Jan. 20 (UPI) -- Most people blink every few seconds, and yet our vision remains mostly constant. Our visual experience isn't characterized by a constant back-and-forth between light and darkness.
What accounts for our seamless visuals?
New research suggests the brain works overtime to stabilize our vision. More than simply adjust for changing light levels, the brain also reorients the eyes each time they roll to the back of the socket and forward again as we blink.
"Our eye muscles are quite sluggish and imprecise, so the brain needs to constantly adapt its motor signals to make sure our eyes are pointing where they're supposed to," Gerrit Maus, an assistant professor of psychology at Nanyang Technological University in Singapore, said in a news release. "Our findings suggest that the brain gauges the difference in what we see before and after a blink, and commands the eye muscles to make the needed corrections."
To better understand how human eyes handle the interruption of a blink, researchers had participants stare at a single dot on a screen as infrared cameras tracked the movement of their eyes.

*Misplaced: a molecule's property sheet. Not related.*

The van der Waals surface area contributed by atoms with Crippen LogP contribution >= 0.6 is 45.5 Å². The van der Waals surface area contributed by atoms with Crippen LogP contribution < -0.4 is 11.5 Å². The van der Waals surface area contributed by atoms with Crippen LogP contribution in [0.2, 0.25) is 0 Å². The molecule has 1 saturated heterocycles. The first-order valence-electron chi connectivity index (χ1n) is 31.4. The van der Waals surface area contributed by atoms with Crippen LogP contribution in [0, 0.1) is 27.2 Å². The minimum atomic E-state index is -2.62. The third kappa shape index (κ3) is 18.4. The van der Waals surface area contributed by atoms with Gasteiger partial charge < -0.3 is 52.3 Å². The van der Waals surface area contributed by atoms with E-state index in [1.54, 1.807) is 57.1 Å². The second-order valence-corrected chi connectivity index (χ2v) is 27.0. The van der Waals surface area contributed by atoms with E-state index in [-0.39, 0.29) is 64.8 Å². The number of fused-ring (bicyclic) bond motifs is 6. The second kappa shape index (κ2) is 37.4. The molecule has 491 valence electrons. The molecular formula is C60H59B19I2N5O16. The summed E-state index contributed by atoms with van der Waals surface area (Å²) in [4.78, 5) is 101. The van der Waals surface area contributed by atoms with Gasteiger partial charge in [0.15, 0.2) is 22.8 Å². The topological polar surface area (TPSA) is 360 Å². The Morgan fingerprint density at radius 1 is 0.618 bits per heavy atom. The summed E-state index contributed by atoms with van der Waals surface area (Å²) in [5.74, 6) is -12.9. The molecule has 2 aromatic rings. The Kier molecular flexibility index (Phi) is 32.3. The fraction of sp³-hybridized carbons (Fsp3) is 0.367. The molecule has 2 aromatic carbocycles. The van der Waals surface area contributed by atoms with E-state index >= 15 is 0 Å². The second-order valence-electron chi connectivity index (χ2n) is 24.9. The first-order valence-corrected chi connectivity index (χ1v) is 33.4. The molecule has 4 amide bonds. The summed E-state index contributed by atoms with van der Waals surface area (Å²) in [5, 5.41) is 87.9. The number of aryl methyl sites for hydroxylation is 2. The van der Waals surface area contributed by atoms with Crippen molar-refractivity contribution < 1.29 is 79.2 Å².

During each blink, the dot moved -- imperceptibly -- one centimeter to the right. As the cameras revealed, the eyes of each participant instantly adjusted to the dot's new position. After 30 blinks, participants' eyes adjusted one centimeter to the right even when the dot failed to move. The eyes had become trained, and predicted an unnecessary adjustment before recalibrating.
"Even though participants did not consciously register that the dot had moved, their brains did, and adjusted with the corrective eye movement," Maus said. "These findings add to our understanding of how the brain constantly adapts to changes, commanding our muscles to correct for errors in our bodies' own hardware."
The findings, published in the journal Current Biology, suggest it is our brain's ability to constantly correct the failure of our eye muscles that explains the stability of human vision.
"We perceive coherence and not transient blindness because the brain connects the dots for us," said study co-author David Whitney, a psychology professor at the University of California, Berkeley.